SiteGround is one of the most popular and highest rated hosting provider in the WordPress community. They provide unique in-house WordPress speed and security solutions to make your site as fast and secure as possible. They are known for the best 24/7 support in the industry which is why they're an official 'WordPress' recommended hosting provider. This is also why we use SiteGround for hosting the WPBeginner website. SiteGround features include automatic upgrades, built-in WP caching, CDN, one-click staging and GIT version control. They are also one of the few companies offering location specific hosting with 3 data centers in USA, Europe, and Asia. On top of all this, they have а special 70% discount for WPBeginner readers.
Shared hosting is by far the most popular type of WordPress hosting used by beginners. It is the most affordable and quite frankly a good starting point for new users. Shared hosting is where you share a large server with a lot of sites. By having multiple sites on the same server, hosting providers can offer the service at a more affordable rate. The biggest catch that we see with shared hosting across all providers (including the ones we recommend below) is the unlimited resources. There is no such thing as unlimited. While it says unlimited, you still have usage restrictions. If your site starts to take up substantial server load, they will politely force you to upgrade your account. If they don’t take this action, then it can have a negative effect on the overall performance of other sites hosted on the same server. It gets back to conventional wisdom. As your business grows, so will your overhead cost.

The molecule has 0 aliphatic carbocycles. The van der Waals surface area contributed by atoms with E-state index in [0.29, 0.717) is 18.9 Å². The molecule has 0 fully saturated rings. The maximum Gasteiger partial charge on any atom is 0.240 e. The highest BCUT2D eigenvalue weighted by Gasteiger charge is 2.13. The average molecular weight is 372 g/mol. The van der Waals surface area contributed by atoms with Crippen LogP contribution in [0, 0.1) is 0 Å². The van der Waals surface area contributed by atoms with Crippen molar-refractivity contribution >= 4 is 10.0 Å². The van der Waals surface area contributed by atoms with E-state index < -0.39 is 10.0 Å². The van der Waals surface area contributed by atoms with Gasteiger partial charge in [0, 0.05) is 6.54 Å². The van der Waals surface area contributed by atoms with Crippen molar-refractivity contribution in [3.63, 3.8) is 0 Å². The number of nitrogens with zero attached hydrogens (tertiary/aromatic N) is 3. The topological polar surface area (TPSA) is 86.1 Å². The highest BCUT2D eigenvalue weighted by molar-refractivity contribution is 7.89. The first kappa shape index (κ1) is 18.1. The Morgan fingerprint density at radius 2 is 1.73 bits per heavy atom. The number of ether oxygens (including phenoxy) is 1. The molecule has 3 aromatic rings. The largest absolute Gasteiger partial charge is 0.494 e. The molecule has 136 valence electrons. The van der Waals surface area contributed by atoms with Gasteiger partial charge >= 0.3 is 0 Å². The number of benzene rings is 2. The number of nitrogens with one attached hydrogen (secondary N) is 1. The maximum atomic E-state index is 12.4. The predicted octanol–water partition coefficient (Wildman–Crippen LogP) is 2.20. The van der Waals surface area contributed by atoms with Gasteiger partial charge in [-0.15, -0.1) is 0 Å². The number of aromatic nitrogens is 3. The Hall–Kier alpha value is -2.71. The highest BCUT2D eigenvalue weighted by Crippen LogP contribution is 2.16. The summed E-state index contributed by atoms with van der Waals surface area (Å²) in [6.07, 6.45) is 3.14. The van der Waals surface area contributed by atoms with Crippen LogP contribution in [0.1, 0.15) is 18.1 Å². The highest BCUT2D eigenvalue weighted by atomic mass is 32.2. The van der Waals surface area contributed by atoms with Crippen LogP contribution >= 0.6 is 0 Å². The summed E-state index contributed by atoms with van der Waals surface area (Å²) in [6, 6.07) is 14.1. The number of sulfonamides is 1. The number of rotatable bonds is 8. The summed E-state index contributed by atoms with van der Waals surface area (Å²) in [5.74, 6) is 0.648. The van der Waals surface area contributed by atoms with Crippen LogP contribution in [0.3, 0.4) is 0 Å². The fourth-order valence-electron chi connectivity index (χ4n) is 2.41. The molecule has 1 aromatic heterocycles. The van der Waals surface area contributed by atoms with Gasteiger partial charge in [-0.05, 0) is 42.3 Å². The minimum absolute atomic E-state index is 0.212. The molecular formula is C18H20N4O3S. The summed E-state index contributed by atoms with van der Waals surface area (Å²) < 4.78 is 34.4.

There are a few different reasons. Our award-winning support is always high on the list of why people move their presence to GoDaddy. Of course, our prices — including a free 1-year extension on many domain transfers — is another popular reason. And if you already have one or more of our products, transferring your domain, website or hosting to us lets you consolidate your web presence with one provider so it’s easier to manage.
WordPress.org references the open-source (free) software that can be downloaded and installed pretty easily, particularly if you have a web host that makes this process a breeze. Self-hosted WordPress allows you to capitalize on the robust offerings of the established content management system, plus the potential for more features, such as a free domain, unlimited email accounts, marketing credits, and expert support). 

WordPress' origins can be traced back to the beginning of 2001 when the blogging solution B2/cafelog was launched by French programmer Michael Valdrighi. B2/cafelog was an innovative solution at the time because it introduced the ability for pages to be created dynamically with a MySQL database. Valdrighi continued to work on B2/cafelog and released version 1.0 in 2002. Shortly afterward, Valdrighi stopped developing his solution. This was particularly unfortunate because B2/cafelog had actually grown its user-base to a reasonable number. These users were left without a supported solution.